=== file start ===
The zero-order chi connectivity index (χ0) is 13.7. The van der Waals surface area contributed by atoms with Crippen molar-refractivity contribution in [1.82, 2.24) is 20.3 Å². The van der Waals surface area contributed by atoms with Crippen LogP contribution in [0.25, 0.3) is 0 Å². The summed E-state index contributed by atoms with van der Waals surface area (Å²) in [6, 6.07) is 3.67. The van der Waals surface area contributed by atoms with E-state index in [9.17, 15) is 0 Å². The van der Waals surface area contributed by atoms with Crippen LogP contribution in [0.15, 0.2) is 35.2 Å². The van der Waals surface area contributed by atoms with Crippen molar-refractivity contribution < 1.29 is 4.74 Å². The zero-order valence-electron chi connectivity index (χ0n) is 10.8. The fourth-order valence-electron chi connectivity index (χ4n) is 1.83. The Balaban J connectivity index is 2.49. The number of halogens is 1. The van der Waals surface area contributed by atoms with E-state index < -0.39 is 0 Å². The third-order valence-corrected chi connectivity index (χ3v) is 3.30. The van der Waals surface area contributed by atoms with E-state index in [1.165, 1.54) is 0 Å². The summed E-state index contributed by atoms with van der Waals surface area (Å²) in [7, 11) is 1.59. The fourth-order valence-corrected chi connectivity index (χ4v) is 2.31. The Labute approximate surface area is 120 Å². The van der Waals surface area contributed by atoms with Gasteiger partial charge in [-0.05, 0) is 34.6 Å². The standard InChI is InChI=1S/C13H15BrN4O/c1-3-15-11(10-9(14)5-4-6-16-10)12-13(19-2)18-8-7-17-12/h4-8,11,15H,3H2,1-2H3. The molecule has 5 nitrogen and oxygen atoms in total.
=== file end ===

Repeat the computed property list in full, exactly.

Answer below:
The zero-order chi connectivity index (χ0) is 13.7. The van der Waals surface area contributed by atoms with Crippen molar-refractivity contribution in [1.82, 2.24) is 20.3 Å². The van der Waals surface area contributed by atoms with Crippen LogP contribution in [0.25, 0.3) is 0 Å². The summed E-state index contributed by atoms with van der Waals surface area (Å²) in [6, 6.07) is 3.67. The van der Waals surface area contributed by atoms with E-state index in [9.17, 15) is 0 Å². The van der Waals surface area contributed by atoms with Crippen LogP contribution in [0.15, 0.2) is 35.2 Å². The van der Waals surface area contributed by atoms with Crippen molar-refractivity contribution < 1.29 is 4.74 Å². The zero-order valence-electron chi connectivity index (χ0n) is 10.8. The fourth-order valence-electron chi connectivity index (χ4n) is 1.83. The Balaban J connectivity index is 2.49. The number of halogens is 1. The van der Waals surface area contributed by atoms with E-state index < -0.39 is 0 Å². The third-order valence-corrected chi connectivity index (χ3v) is 3.30. The van der Waals surface area contributed by atoms with E-state index in [1.165, 1.54) is 0 Å². The summed E-state index contributed by atoms with van der Waals surface area (Å²) in [7, 11) is 1.59. The fourth-order valence-corrected chi connectivity index (χ4v) is 2.31. The Labute approximate surface area is 120 Å². The van der Waals surface area contributed by atoms with Gasteiger partial charge in [-0.05, 0) is 34.6 Å². The standard InChI is InChI=1S/C13H15BrN4O/c1-3-15-11(10-9(14)5-4-6-16-10)12-13(19-2)18-8-7-17-12/h4-8,11,15H,3H2,1-2H3. The molecule has 5 nitrogen and oxygen atoms in total.